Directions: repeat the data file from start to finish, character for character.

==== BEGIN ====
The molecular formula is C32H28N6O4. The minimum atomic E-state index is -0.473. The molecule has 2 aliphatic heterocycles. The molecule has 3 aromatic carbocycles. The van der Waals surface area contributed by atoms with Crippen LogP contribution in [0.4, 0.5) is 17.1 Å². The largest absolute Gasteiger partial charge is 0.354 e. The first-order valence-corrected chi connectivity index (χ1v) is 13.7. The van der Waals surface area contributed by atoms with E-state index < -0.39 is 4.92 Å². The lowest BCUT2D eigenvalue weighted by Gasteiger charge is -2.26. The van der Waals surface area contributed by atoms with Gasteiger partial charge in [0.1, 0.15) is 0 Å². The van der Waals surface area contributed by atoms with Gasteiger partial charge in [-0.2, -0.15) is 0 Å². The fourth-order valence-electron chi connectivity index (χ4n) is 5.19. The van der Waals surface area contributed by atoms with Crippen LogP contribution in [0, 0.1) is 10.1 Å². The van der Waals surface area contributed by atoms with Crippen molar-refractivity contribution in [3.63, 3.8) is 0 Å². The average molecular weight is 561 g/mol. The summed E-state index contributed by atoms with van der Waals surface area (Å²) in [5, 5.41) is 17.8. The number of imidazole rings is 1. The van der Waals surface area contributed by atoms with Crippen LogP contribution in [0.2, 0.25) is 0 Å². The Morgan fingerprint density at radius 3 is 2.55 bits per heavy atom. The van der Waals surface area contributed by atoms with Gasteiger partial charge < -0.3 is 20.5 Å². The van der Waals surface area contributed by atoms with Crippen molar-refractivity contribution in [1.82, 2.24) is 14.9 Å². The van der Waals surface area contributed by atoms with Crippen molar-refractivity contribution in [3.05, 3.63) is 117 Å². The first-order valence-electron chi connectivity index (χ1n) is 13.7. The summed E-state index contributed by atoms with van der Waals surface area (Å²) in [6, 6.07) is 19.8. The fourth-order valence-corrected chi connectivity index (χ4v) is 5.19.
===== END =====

The molecular formula is C32H28N6O4. The minimum atomic E-state index is -0.473. The molecule has 2 aliphatic heterocycles. The molecule has 3 aromatic carbocycles. The van der Waals surface area contributed by atoms with Crippen LogP contribution in [0.4, 0.5) is 17.1 Å². The largest absolute Gasteiger partial charge is 0.354 e. The first-order valence-corrected chi connectivity index (χ1v) is 13.7. The van der Waals surface area contributed by atoms with E-state index < -0.39 is 4.92 Å². The lowest BCUT2D eigenvalue weighted by Gasteiger charge is -2.26. The van der Waals surface area contributed by atoms with Gasteiger partial charge in [0.1, 0.15) is 0 Å². The van der Waals surface area contributed by atoms with Gasteiger partial charge in [-0.2, -0.15) is 0 Å². The fourth-order valence-electron chi connectivity index (χ4n) is 5.19. The van der Waals surface area contributed by atoms with Crippen LogP contribution in [0, 0.1) is 10.1 Å². The van der Waals surface area contributed by atoms with Crippen molar-refractivity contribution in [3.63, 3.8) is 0 Å². The average molecular weight is 561 g/mol. The summed E-state index contributed by atoms with van der Waals surface area (Å²) in [5, 5.41) is 17.8. The number of imidazole rings is 1. The van der Waals surface area contributed by atoms with Crippen LogP contribution in [0.2, 0.25) is 0 Å². The Morgan fingerprint density at radius 3 is 2.55 bits per heavy atom. The van der Waals surface area contributed by atoms with Gasteiger partial charge < -0.3 is 20.5 Å². The van der Waals surface area contributed by atoms with Crippen molar-refractivity contribution in [1.82, 2.24) is 14.9 Å². The van der Waals surface area contributed by atoms with Crippen molar-refractivity contribution in [3.05, 3.63) is 117 Å². The first-order valence-electron chi connectivity index (χ1n) is 13.7. The summed E-state index contributed by atoms with van der Waals surface area (Å²) in [6, 6.07) is 19.8. The fourth-order valence-corrected chi connectivity index (χ4v) is 5.19.